Let me give you an example. In the book of Acts, we see the early church members experiencing all sorts of persecution for being a part of this new upstart religion. A guy named Stephen, even gets rocks thrown at him until he dies. After his death, the people who hear of it get scared and flee Jerusalem into the outskirts of town, and some even go to other areas of the country entirely. In short they spread way out, to avoid suffering the same fate as Stephen. Sounds pretty awful – having to leave the familiar confines of home. But something cool happens because of it. Their locations have changed, but their beliefs have not. And so, as they meet new people and share their stories, Christianity explodes across the Middle East and into Asia. Luke writes it this way; 

Acts 8:1–8 (ESV)

And there arose on that day a great persecution against the church in Jerusalem, and they were all scattered throughout the regions of Judea and Samaria, except the apostles. Devout men buried Stephen and made great lamentation over him. But Saul was ravaging the church, and entering house after house, he dragged off men and women and committed them to prison.

Now those who were scattered went about preaching the word. Philip went down to the city of Samaria and proclaimed to them the Christ. And the crowds with one accord paid attention to what was being said by Philip, when they heard him and saw the signs that he did. For unclean spirits, crying out with a loud voice, came out of many who had them, and many who were paralyzed or lame were healed. So there was much joy in that city.

Because of the persecution of the early followers of Jesus, many thousands if not millions of more people got to know about Him, His life, death and resurrection, and became His disciples. God used what was bad, to bring about good. It’s pretty incredible and I think it’s still happening today.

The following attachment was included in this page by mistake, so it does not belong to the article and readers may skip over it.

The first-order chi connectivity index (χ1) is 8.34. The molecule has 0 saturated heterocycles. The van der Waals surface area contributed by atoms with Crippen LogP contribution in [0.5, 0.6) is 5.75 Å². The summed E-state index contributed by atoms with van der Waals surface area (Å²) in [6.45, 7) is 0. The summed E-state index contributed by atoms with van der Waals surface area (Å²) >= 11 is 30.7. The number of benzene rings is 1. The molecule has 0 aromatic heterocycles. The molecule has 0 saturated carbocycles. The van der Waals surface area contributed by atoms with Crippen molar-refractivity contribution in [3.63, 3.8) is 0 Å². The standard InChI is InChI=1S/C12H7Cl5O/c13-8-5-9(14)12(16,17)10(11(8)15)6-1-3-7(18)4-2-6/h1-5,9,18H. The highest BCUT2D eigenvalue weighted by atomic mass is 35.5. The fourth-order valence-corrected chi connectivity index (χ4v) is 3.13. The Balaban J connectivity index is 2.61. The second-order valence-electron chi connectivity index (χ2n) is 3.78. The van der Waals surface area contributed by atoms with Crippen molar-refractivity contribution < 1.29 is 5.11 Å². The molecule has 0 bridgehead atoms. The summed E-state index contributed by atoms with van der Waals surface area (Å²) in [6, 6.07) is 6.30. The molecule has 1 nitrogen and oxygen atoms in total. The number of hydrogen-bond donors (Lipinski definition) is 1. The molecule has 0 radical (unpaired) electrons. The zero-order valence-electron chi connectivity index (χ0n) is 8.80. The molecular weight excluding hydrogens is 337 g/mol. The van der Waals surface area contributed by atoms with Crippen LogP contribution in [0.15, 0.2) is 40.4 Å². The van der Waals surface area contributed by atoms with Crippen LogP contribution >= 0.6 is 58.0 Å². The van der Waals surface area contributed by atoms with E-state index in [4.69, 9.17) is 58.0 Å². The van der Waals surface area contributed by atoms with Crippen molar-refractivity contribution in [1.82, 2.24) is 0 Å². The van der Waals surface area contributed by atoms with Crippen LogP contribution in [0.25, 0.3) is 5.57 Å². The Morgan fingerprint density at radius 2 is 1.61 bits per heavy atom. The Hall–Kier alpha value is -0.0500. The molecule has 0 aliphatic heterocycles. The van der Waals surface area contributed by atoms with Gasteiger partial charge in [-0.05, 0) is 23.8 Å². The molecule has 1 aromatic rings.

Maybe your non-involvement in certain activities prompts a conversation with your co-workers. Perhaps your giving money away to charities or your church causes one of your friends to ask about why you give so much away. Being someone who is faithful and monogamous is sure to turn some heads in certain circles. You might even find that if you don’t talk like others, listen to what other people do, or watch the same shows or movies – people will take notice, and discussions will ensue. The reality is, that MANY of the things we see as less than or persecution, God sees as faithfulness that has the power to lead others to Him. If only we will be willing to make the sacrifice. 

I love Jesus a lot. Enough even, to give up eating meat if that’s what He asked me to do. He hasn’t, so I’ll probably have some for dinner tonight – but there are multiple other things available to me in life that He has called me to do, be, or let go of – and so every day I try. The persecution you and I face in this time and country, is nothing compared to what others in our world do, or what the early followers of Jesus did. What to us seems like “less” – could actually be God’s best for us. So I will continue to prosper in my faith, despite the mild persecution I sometimes face for it, in the hope that God will use it to bring others to Himself. Even if it means more lunches at vegan restaurants – I think it’s well worth the sacrifice.